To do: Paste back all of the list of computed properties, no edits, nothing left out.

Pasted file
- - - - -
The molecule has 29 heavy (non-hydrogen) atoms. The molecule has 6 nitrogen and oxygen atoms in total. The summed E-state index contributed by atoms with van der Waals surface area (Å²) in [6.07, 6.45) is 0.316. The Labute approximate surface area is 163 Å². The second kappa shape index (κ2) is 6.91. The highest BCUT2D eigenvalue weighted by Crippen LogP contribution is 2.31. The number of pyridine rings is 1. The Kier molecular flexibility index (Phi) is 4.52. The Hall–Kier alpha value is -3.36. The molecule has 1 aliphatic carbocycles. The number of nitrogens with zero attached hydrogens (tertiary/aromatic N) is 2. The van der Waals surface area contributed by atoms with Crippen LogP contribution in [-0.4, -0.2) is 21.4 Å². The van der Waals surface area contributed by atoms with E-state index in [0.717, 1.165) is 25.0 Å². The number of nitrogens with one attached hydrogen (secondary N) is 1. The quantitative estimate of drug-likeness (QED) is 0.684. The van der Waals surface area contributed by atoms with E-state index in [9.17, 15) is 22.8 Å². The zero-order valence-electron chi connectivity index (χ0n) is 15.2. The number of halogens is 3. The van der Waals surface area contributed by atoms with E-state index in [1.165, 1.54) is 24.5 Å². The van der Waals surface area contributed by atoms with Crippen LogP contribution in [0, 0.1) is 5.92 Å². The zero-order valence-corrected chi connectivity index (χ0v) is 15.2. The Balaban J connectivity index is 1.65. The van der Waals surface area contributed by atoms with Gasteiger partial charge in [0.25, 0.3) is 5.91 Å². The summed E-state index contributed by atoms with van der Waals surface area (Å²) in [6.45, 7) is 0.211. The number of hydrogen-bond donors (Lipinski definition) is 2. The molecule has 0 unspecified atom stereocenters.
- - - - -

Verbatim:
The molecule has 29 heavy (non-hydrogen) atoms. The molecule has 6 nitrogen and oxygen atoms in total. The summed E-state index contributed by atoms with van der Waals surface area (Å²) in [6.07, 6.45) is 0.316. The Labute approximate surface area is 163 Å². The second kappa shape index (κ2) is 6.91. The highest BCUT2D eigenvalue weighted by Crippen LogP contribution is 2.31. The number of pyridine rings is 1. The Kier molecular flexibility index (Phi) is 4.52. The Hall–Kier alpha value is -3.36. The molecule has 1 aliphatic carbocycles. The number of nitrogens with zero attached hydrogens (tertiary/aromatic N) is 2. The van der Waals surface area contributed by atoms with Crippen LogP contribution in [-0.4, -0.2) is 21.4 Å². The van der Waals surface area contributed by atoms with E-state index in [0.717, 1.165) is 25.0 Å². The number of nitrogens with one attached hydrogen (secondary N) is 1. The quantitative estimate of drug-likeness (QED) is 0.684. The van der Waals surface area contributed by atoms with E-state index in [9.17, 15) is 22.8 Å². The zero-order valence-electron chi connectivity index (χ0n) is 15.2. The number of halogens is 3. The van der Waals surface area contributed by atoms with E-state index in [1.165, 1.54) is 24.5 Å². The van der Waals surface area contributed by atoms with Crippen LogP contribution in [0, 0.1) is 5.92 Å². The zero-order valence-corrected chi connectivity index (χ0v) is 15.2. The Balaban J connectivity index is 1.65. The van der Waals surface area contributed by atoms with Gasteiger partial charge in [0.25, 0.3) is 5.91 Å². The summed E-state index contributed by atoms with van der Waals surface area (Å²) in [6.45, 7) is 0.211. The number of hydrogen-bond donors (Lipinski definition) is 2. The molecule has 0 unspecified atom stereocenters.